How_to_Write_a_Report_081208

How_to_Write_a_Report_081208 - The University of Sydney HOW...

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The University of Sydney HOW TO WRITE A PAPER, REPORT, ESSAY, OR THESIS AT THE INSTITUTE OF TRANSPORT AND LOGISTICS STUDIES Requirements and Guidelines for Structure, Layout, Attachments, Binding, Referencing, and the Issue of Plagiarism Institute of Transport and Logistics Studies November 2003
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Edited @ 5/12/2008 Page ii Synopsis This document provides a set of requirements, guidelines, and suggestions to help staff and students in the Institute of transport and logistics studies to prepare papers, reports, essays, and theses. It covers content and structure, layout requirements, headings, titles, lists, capitalisation, the referencing system, and binding. It also provides some rules and hints on improving writing. The document also contains a fairly complete treatment of exactly how to apply Harvard Referencing, according to current standards.
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Edited @ 5/12/2008 Page iii Table of Contents 1 INTRODUCTION 1 2 FORMAL REQUIREMENTS 1 2.1 Report Structure 1 2.2 Headings 3 2.2.1 Level 1 Heading 3 2.2.2 Level 2 Heading 4 2.2.3 Level 3 Heading 4 2.2.4 Level 4 Heading 4 2.2.5 Level 5 Heading 5 2.2.6 Level 6 Heading 5 2.2.7 Title 5 2.2.8 Appendices 5 2.2.9 Examples of Title and Headings 6 2 LEVEL 1 HEADING 6 2.1 Level 2 Heading 6 2.1.1 Level 3 Heading 6 2.3 Report Layout 7 2.3.1 Paper and Margins 7 2.3.2 Text 7 2.3.3 Pagination 8 2.3.4 Cross Referencing 8 2.3.5 Bullets and Numbering 8 2.3.6 Tables and Graphs 9 2.3.7 Spelling and Grammar 10 2.4 Unit of Study Cover Sheet and Other Attachments 10 2.5 Binding 11 3 REFERENCING 11
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Edited @ 5/12/2008 Page iv 3.1 Harvard Referencing System 11 3.2 Plagiarism 12 4 IMPROVING REPORT WRITING 12 4.1 Punctuation 12 4.2 Opening a Sentence 14 4.3 Constructing a Sentence 14 4.4 Some Specific Word Uses 14 4.5 Language 17 4.6 Latin Phrases 17 4.7 Numbers in Text 18 4.8 Metric Values 18 4.9 Use of Future and Past Tenses 18 5 SUMMARY 19 6 REFERENCES 19 APPENDIX 1: EXAMPLE OF A FRONT COVER 20 APPENDIX 2: HARVARD REFERENCING SYSTEM 22 1 STEPS INVOLVED IN REFERENCING 23 2 IN-TEXT CITATIONS 23 2.1 Multiple Authors 24 2.2 More Than One Work by the Same Author 24 2.3 No Author 25 2.4 Secondary Sources 25 2.5 Personal Communication and E-Mail 25 2.6 Websites 26 3 HOW TO CREATE A REFERENCE LIST 26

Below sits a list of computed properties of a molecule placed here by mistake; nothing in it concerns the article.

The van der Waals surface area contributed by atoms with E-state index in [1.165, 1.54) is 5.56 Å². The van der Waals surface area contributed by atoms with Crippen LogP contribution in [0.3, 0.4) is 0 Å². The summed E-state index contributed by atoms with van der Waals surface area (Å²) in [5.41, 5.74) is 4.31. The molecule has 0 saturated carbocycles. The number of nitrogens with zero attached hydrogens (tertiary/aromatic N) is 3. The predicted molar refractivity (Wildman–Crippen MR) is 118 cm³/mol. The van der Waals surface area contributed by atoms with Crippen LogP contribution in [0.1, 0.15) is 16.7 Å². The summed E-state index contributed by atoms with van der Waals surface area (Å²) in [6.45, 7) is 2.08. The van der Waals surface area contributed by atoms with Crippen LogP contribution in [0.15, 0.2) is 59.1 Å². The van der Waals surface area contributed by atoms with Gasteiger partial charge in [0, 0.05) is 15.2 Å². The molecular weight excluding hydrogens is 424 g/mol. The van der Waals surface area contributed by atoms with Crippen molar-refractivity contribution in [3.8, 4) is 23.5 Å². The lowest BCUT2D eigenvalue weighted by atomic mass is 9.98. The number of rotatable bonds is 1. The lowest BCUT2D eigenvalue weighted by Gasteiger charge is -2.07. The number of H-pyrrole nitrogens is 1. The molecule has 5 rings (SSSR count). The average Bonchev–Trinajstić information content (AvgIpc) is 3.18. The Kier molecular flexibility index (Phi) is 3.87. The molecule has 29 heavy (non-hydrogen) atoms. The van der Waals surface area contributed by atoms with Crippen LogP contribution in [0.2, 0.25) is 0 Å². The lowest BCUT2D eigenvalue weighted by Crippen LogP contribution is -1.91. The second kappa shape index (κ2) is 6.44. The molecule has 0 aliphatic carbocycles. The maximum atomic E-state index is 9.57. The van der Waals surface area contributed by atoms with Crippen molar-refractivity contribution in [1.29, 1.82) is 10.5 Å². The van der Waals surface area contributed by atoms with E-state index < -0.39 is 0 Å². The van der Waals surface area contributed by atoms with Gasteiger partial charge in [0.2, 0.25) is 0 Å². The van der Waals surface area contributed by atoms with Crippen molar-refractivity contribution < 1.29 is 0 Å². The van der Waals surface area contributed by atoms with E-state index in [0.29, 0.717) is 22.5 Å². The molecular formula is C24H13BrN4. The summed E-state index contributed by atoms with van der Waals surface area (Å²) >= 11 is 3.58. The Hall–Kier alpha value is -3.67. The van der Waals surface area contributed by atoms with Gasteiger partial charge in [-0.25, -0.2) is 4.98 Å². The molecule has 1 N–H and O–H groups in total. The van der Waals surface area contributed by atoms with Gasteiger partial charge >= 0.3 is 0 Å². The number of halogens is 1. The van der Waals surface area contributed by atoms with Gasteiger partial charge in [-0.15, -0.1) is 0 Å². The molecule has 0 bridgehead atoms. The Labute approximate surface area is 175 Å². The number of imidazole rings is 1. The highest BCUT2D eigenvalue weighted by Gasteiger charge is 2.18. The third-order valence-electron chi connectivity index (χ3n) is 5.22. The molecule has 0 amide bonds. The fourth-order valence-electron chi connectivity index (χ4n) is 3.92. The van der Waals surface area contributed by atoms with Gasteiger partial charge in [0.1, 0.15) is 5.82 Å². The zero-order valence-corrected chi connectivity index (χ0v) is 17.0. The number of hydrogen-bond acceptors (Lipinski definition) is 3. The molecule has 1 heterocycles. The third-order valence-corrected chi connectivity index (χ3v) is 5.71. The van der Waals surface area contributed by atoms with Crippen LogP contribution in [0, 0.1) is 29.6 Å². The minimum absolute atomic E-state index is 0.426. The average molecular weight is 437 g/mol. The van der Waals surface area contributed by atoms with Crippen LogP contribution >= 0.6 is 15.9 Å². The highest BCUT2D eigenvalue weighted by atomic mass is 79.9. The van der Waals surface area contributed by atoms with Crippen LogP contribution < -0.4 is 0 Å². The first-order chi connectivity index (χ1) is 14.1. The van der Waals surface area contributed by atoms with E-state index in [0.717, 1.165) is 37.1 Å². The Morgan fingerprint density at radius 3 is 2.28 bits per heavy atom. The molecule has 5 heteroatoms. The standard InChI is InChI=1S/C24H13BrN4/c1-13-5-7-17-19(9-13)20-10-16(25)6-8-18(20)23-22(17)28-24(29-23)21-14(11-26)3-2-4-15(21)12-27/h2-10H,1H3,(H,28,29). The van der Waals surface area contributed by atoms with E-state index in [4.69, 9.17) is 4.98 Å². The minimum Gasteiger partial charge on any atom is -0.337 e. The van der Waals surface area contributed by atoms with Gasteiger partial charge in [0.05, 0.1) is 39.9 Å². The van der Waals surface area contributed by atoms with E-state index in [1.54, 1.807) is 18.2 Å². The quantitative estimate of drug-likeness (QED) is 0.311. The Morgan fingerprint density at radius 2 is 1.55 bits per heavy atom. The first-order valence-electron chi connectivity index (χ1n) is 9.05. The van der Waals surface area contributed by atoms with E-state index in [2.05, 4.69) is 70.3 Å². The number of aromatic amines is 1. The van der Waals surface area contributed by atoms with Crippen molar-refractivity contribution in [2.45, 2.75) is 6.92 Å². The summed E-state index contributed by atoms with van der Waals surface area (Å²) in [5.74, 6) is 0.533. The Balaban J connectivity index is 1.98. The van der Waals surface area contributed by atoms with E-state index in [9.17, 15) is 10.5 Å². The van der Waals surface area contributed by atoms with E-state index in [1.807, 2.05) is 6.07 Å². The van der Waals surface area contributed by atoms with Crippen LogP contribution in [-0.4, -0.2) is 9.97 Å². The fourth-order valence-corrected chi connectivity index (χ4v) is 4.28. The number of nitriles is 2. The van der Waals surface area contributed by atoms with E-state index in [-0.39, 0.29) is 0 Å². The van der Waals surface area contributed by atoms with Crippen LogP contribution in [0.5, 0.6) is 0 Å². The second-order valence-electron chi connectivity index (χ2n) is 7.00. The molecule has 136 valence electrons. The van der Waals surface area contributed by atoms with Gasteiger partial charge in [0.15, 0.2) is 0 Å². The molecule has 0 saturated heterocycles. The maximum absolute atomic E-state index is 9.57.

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Edited @ 5/12/2008 Page v 4 EXAMPLES OF REFERENCES 27 4.1 Books 27 4.1.1 Book with a single author 27 4.1.2 Book with two or three authors 27 4.1.3 Book with more than three authors 27 4.1.4 Book with an editor 27 4.2 Chapter in a Book 27 4.2.1 Article or chapter in a book 28 4.2.2 Article or chapter in a book (no author) 28 4.3 Journal Articles 28 4.3.1 Journal article in print 28 4.3.2 Electronic journal article 29 4.4 Government and Parliamentary Publications 29 4.4.1 Acts of Parliament 29 4.4.2 Australian Bureau of Statistics Bulletin 30 4.4.3 From AusStats 30 4.4.4 Census Information 30 4.4.5 Government Reports 30 4.5 E-Mail Discussion Lists and World Wide Web 30 4.5.1 E-Mail discussion list 30 4.5.2 World Wide Web 31
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Edited @ 5/12/2008 RS page 1 1 INTRODUCTION The layout and overall presentation of a paper, report, essay, or thesis in the logistics and transport management programs, and in work in the Institute in general, is an important component of the overall training process. We all know
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